HARRISON HAMM, Staff Writer—There have been fewer than five Covid-19 cases on campus reported in the last two weeks, via Denison’s official communications. But the experience of a small group of people who tested positive raises questions about the University’s contact tracing protocols and the conditions for those living in isolation.
A group of four students tested positive and endured a whirlwind of an experience shortly after their arrival on campus. The four students are friends and teammates on a sports team. They each preferred to remain anonymous for this story.
One of them felt a fever one day after arriving on campus, and contacted the Wellness Center with his symptoms. He was placed in quarantine and given a Covid-19 test, remaining in isolation until the results came back six days later. He said that he had an idea of where he may have contracted the virus, and while he did not give further details, he confirmed that his potential contact is unconnected to Denison.
After the person who was tested moved into an isolation dorm awaiting the results, the three others contacted the Wellness Center with the information that they were each close contacts of the student who was tested. The Wellness Center told them to proceed with their daily lives, continuing to follow the Community Care Agreement and the precautions taken by their sports team.
The test results for the person who felt feverish came back positive, six days after the test. With that, the three others were tested and placed in quarantine. Conditions in the quarantine house were reportedly “very nice,” with four bedrooms and two bathrooms, in addition to ample desk space.
Each of the three, however, were irked by the school’s initial response to continue with their daily lives, despite their contact with a person who would ultimately test positive. One said that he “would have wanted to know” if he had contracted the virus and that the group “should have been tested.”
Each student emphasized that they adhered closely to the Community Care Agreement, and thus struggled to produce other close contacts. Their sports team trains in small pods, reducing the risk of spread, and they are monitored closely by athletic authorities and coaches. That they have not produced any other known cases is a testament to the school’s restrictions and the team’s following of guidelines.
But two of the three later tested positive, with the third person’s test initially coming back negative. That means, to their confusion, they were allowed to continue with their regular routine while carrying the disease asymptomatically. It was a risk that they were surprised the school allowed them to take.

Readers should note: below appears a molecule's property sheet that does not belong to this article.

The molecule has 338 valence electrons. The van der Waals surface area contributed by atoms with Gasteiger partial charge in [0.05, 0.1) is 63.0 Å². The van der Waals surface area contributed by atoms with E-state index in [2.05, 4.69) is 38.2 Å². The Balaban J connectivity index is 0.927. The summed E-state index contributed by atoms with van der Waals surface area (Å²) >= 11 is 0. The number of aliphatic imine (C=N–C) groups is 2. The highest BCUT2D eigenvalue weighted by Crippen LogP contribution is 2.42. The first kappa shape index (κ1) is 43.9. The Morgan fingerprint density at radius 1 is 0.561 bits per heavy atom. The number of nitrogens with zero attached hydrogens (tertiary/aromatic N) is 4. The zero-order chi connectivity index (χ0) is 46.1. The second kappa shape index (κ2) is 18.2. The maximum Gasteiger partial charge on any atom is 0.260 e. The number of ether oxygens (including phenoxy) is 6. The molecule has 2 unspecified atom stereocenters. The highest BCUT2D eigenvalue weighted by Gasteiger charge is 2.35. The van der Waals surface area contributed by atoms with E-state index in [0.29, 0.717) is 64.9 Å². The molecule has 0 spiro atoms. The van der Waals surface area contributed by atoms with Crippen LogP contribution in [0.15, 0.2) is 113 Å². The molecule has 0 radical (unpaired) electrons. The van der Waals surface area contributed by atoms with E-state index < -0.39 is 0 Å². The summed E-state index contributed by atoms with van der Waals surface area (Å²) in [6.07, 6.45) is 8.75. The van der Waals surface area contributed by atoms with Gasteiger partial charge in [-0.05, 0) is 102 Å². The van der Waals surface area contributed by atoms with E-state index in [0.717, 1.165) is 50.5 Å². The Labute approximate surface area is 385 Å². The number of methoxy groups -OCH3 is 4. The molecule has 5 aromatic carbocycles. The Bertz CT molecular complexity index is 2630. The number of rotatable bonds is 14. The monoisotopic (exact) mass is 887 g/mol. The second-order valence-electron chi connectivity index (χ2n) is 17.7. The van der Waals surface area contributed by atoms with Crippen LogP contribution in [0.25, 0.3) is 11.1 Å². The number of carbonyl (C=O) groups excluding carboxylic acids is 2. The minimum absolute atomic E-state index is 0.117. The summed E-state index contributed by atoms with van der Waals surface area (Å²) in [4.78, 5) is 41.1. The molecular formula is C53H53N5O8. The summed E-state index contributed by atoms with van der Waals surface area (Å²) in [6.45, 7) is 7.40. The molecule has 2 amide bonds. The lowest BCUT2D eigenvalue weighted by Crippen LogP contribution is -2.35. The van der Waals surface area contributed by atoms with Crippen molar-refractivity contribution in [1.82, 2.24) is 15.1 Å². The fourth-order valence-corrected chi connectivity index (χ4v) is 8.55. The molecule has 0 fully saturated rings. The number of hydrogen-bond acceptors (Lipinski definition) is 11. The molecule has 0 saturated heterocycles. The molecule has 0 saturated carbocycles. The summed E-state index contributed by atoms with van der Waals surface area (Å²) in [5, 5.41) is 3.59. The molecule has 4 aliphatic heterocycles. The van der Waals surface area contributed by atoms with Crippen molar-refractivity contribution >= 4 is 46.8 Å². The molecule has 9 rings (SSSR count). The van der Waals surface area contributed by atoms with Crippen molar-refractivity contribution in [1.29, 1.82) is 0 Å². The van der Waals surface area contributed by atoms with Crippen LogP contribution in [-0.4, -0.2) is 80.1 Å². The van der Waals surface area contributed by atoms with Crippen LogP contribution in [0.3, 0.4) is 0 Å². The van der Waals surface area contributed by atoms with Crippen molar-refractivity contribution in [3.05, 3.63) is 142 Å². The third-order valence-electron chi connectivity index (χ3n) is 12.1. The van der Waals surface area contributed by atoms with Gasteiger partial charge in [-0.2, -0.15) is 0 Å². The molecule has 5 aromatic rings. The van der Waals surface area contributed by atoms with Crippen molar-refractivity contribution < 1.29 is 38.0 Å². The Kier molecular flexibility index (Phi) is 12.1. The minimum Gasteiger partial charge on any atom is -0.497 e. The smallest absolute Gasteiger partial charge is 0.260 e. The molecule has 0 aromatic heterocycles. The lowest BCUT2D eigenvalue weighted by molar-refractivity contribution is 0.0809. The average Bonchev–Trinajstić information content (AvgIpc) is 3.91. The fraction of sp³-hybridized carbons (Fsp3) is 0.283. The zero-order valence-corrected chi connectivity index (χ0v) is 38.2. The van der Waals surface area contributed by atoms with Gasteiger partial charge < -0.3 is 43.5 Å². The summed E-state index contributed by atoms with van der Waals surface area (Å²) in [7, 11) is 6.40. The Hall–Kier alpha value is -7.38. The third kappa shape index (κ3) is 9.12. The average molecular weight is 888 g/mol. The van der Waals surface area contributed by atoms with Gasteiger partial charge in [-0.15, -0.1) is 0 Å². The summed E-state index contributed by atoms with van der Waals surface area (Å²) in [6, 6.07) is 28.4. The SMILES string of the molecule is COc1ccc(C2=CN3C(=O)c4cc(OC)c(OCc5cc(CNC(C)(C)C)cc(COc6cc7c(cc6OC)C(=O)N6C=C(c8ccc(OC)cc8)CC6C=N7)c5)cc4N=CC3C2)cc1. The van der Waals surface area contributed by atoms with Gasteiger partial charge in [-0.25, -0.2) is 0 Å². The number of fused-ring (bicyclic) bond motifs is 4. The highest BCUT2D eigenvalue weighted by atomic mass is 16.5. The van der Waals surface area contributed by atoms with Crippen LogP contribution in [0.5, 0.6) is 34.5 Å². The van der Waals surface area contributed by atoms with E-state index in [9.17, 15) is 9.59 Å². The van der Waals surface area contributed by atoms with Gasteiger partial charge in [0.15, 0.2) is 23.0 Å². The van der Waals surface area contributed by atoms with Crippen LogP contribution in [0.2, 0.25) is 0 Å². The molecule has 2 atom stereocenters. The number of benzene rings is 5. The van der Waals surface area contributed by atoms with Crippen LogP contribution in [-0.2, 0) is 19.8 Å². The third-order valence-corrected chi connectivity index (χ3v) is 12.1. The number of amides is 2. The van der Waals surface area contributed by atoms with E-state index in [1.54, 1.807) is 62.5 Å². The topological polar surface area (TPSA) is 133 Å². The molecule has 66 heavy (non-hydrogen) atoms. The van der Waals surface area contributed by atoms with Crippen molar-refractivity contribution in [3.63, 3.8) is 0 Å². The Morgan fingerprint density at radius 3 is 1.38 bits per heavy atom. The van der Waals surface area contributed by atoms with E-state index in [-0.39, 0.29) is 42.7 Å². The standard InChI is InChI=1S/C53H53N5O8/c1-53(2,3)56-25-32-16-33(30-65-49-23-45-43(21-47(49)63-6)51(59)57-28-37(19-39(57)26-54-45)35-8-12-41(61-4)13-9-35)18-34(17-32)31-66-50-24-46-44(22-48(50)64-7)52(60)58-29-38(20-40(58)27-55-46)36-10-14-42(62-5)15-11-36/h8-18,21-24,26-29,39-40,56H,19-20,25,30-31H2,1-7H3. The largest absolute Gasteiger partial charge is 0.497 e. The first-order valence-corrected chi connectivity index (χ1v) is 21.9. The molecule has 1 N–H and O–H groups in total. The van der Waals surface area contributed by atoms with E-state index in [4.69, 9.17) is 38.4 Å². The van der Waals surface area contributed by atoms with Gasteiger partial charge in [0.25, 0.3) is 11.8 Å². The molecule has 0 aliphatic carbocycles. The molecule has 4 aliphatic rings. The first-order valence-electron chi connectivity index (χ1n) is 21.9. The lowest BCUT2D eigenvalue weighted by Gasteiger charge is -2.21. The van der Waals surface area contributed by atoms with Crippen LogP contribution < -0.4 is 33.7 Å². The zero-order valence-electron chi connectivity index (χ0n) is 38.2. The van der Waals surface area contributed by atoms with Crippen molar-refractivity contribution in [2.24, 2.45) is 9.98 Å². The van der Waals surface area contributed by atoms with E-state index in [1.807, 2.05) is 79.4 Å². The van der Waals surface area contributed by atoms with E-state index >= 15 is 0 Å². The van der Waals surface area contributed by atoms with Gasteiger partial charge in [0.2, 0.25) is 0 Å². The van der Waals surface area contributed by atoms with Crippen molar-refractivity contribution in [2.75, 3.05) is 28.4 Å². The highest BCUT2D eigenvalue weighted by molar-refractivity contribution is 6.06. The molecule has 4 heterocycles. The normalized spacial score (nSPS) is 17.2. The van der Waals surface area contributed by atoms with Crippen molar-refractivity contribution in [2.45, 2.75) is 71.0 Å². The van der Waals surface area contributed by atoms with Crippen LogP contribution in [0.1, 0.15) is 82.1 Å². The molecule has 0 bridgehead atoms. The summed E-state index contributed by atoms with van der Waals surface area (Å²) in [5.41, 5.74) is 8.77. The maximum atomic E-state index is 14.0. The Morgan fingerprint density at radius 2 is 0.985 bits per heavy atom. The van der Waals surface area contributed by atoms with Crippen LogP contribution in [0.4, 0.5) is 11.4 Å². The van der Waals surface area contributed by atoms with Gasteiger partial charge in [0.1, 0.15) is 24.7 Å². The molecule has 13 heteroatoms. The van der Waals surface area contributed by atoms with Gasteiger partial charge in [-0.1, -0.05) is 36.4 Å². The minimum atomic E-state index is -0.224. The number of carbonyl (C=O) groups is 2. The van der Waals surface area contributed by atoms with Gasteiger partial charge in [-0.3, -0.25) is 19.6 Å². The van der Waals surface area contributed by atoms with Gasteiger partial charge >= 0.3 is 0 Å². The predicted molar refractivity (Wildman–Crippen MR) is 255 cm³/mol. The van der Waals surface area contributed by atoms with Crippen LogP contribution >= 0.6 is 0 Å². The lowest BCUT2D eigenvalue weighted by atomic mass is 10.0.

“Our policy is to test anyone who has been designated as a Close Contact,” Director of Student Health and Wellness Dustin Brentlinger said.
Their positive tests spurred Wellness Center contact tracers into action. “They wouldn’t let us leave until we provided a contact,” one of the positive cases said. Ultimately, one cited his Community Adviser (who tested negative) and a sports teammate, who had already tested positive in an unrelated case.
After a period in quarantine while awaiting results, the two initial positive cases moved to isolation. The student who tested negative was immediately tested again, as a negative test seemed unlikely given his close contact with positive cases. Four days later, he tested positive. The increased time in quarantine and isolation resulted in his going back home until September 6, after his designated isolation time had passed.
Meanwhile, each of the three students who spent time in isolation lamented the conditions they experienced, in contrast to the more positive quarantine situation. The two who tested positive later were given a room together with only one desk, meaning one of them had to do school work in the lounge. They described the beds as “uncomfortable” and the bathrooms “disgusting.”
“Either a nurse or care coordinator reaches out to students regularly to see if they need anything while in isolation and quarantine,” Brentlinger said. “Unfortunately, we have not received any request or feedback about the conditions of rooms during those regular Zoom/Phone calls or in the surveys.”
They ordered food three times per day, and frequently received the same selections. While they raved about the performance of Dylan Price, the Director of Sales and Catering at Bon Appetit, they presented a negative view of the food they received.
By Tuesday, September 1, the three still on campus had returned to their regular dorms and resumed regular life, following the conclusion of what one could only call “a crazy experience.”